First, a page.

Web Date: December 21, 2011
Further Dioxin Delays Sought
In light of just-passed federal legislation, a chemical industry group is asking the Environmental Protection Agency to change course on its assessment of the most potent form of dioxin, a pollutant that causes cancer and is linked to reproductive problems. Such a move by the agency could drag out completion of the assessment, which has been underway for 20 years.
The American Chemistry Council, a trade association, asked EPA in a Dec. 20 letter to delay release of the hazard assessment for 2,3,7,8-dibenzo-p-dioxin (TCDD). Before it issues the document, ACC says, the agency should explain how the document hews to recent recommendations by the National Research Council.
In April, NRC included a number of recommendations for EPA to improve its assessments of chemicals as part of a report criticizing the agency’s draft document on the hazards of formaldehyde (C&EN, April 18, page 10). EPA began implementing those recommendations in July (C&EN, July 18, page 10).
Now, language in the final fiscal 2012 appropriations spending measure (H.R. 2055) that Congress passed last week instructs EPA to document how the NRC recommendations have been implemented for each draft chemical assessment it releases in 2012. The legislation also requires the agency to provide an explanation for any recommendation it does not follow. President Barack Obama is expected to sign the spending measure into law soon.
The letter from ACC President and CEO Calvin M. Dooley asks agency Administrator Lisa P. Jackson to reverse course on an EPA strategy, unveiled in August, to get the long-pending document finished (C&EN, Sept. 5, page 15). The agency announced it would issue the TCDD assessment in two parts.
One will analyze the adverse noncancer health effects, such as reproductive problems, from exposure to TCDD. This part is nearly finished, and EPA has said it would release this section by the end of January 2012.
The second, more scientifically complicated part of the assessment will examine the cancer hazards of TCDD exposure and will be released “as quickly as possible,” the agency has said.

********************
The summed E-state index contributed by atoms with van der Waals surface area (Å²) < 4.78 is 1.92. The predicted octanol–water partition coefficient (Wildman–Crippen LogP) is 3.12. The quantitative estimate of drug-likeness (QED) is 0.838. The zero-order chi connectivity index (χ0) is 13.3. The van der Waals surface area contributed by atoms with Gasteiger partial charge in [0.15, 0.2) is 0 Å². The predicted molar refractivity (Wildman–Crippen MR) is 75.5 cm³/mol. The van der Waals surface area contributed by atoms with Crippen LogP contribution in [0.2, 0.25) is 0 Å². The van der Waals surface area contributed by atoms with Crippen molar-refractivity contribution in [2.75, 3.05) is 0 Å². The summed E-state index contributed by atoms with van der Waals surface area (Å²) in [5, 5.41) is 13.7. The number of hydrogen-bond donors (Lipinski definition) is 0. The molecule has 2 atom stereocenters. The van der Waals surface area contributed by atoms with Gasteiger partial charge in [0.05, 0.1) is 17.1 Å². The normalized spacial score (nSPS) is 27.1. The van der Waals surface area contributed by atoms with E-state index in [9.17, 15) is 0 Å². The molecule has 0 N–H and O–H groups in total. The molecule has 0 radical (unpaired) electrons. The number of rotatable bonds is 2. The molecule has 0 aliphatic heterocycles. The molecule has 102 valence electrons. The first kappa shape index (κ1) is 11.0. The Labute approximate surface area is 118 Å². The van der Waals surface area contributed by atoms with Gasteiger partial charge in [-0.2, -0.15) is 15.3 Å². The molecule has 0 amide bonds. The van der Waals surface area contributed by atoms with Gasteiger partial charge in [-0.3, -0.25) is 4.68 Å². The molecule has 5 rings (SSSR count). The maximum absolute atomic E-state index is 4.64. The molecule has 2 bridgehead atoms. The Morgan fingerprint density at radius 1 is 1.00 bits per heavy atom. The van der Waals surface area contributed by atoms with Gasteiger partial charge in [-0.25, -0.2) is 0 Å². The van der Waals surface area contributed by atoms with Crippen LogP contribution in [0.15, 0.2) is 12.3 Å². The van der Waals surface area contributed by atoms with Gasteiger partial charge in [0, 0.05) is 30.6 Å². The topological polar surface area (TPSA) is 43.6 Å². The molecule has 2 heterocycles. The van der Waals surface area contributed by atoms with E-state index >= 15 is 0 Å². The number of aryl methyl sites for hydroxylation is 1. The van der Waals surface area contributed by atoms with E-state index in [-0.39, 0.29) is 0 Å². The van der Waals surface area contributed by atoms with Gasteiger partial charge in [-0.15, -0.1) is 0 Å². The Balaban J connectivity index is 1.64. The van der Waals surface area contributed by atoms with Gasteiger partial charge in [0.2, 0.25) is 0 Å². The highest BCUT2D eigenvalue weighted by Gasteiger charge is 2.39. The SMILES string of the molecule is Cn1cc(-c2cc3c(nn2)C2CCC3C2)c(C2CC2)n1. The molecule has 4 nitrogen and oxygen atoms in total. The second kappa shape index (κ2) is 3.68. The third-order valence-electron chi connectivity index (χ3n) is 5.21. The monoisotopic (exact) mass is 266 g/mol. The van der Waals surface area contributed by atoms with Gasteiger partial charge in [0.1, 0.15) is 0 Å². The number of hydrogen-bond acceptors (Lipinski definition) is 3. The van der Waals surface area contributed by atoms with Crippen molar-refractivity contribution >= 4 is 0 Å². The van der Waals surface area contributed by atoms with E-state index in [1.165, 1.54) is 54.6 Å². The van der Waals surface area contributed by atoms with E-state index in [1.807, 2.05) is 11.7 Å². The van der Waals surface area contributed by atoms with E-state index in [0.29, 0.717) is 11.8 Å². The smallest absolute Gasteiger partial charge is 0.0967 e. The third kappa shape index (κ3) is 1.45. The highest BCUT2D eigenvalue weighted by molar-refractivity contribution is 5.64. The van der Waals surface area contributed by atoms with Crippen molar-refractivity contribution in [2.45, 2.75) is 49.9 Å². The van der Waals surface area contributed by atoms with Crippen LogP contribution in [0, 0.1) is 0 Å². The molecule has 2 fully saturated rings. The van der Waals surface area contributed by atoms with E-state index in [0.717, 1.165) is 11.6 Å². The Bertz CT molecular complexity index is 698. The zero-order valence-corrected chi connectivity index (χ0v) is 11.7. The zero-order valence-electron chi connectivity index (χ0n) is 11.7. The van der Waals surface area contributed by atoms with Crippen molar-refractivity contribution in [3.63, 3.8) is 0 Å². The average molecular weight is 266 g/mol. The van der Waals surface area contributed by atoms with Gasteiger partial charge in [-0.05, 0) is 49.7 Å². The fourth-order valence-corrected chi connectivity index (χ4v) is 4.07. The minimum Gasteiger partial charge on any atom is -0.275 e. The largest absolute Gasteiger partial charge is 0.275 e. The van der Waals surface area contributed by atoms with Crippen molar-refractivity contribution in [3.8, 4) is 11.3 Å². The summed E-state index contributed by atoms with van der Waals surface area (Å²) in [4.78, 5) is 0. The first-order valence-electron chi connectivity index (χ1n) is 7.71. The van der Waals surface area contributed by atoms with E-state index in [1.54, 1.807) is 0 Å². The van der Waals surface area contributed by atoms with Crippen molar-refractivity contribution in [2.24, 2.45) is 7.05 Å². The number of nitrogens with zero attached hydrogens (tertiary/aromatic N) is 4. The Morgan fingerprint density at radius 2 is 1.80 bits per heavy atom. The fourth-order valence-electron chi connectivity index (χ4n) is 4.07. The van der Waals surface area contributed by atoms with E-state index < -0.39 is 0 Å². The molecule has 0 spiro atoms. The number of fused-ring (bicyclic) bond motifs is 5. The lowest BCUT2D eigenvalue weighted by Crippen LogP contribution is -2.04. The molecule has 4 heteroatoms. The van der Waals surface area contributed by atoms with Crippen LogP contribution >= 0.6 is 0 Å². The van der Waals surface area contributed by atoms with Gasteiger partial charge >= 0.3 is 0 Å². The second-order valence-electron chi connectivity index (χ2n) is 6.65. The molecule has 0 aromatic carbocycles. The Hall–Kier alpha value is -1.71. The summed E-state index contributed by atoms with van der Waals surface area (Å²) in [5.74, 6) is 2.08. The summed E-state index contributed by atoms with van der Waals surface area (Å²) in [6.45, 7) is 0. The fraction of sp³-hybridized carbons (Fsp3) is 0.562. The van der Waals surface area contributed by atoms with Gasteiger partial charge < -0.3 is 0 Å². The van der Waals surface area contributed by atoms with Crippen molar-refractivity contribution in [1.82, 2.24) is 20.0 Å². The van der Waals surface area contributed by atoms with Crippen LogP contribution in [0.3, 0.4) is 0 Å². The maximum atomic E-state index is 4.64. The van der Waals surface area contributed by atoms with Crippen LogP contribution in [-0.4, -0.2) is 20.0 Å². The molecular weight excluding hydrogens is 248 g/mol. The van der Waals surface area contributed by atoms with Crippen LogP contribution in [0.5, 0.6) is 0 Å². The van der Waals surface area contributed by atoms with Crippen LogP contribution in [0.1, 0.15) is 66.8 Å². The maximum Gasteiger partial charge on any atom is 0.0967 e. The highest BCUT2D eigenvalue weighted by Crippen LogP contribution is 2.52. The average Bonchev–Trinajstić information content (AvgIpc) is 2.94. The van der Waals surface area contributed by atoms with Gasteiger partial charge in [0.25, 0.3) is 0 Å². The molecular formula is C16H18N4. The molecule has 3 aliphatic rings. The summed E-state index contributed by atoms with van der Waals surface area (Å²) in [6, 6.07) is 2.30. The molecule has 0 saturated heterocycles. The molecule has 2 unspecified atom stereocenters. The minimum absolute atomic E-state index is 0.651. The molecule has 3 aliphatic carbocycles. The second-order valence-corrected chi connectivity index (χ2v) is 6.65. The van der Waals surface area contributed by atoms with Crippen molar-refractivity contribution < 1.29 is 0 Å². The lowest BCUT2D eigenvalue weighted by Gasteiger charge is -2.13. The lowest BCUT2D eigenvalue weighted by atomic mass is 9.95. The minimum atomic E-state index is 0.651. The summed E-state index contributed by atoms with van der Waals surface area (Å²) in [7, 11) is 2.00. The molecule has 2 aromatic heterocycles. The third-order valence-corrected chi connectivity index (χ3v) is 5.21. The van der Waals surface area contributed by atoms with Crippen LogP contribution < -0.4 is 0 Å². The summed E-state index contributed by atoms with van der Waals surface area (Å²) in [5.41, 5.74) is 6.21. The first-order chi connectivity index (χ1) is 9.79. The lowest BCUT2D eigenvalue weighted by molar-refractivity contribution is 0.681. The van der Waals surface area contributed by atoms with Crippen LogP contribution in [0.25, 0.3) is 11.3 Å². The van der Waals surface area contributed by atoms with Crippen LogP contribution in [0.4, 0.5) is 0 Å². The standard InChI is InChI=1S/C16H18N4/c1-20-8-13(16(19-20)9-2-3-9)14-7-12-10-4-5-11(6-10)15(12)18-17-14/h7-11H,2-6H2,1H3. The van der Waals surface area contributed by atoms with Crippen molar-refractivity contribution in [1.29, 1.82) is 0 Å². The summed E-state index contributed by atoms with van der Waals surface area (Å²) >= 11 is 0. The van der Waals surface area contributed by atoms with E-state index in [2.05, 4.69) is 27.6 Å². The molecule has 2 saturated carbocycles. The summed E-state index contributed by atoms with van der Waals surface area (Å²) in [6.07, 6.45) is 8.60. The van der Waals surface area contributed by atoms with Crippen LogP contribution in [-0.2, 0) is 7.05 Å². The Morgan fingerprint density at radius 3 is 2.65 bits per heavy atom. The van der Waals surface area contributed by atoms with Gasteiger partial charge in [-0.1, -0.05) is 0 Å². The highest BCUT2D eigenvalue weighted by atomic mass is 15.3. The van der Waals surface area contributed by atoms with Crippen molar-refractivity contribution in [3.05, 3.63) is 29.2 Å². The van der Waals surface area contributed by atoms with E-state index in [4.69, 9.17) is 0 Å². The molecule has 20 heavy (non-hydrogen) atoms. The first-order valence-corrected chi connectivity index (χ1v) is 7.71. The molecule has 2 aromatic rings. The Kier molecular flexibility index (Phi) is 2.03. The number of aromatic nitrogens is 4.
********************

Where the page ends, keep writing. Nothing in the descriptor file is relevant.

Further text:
EPA’s plan to finalize the TCDD document in stages is counter to NRC’s recommendation that the agency’s chemical assessments evaluate all relevant health endpoints, Dooley’s letter argues. Bifurcating the assessment could prompt the agency to revise cleanup guidance based on TCDD’s noncancer effects—then revise them again later based on carcinogenicity concerns, explains association spokesman Scott Jensen.
“It is incumbent on EPA to fully explain” how the final TCDD assessment comports with the NRC recommendations, Dooley writes. Although the legislation specifies that this provision applies to releases of draft assessments, ACC believes this provision should apply to all such documents that are now in draft form, including the TCDD assessment, Jensen says.
But there’s nothing wrong with the agency making part of the TCDD hazard information available to the public, says Stephen Lester, science director for the activist group Center for Health, Environment & Justice “ACC is just scared that this information will become finalized and people can then utilize it,” he tells C&EN.
When finalized, the assessment will guide federal and state regulators in setting cleanup requirements for areas polluted with TCDD, polychlorinated biphenyls (PCBs), or related chlorinated and brominated dioxins and furans.
EPA did not respond to request for comment by C&EN’s deadline.
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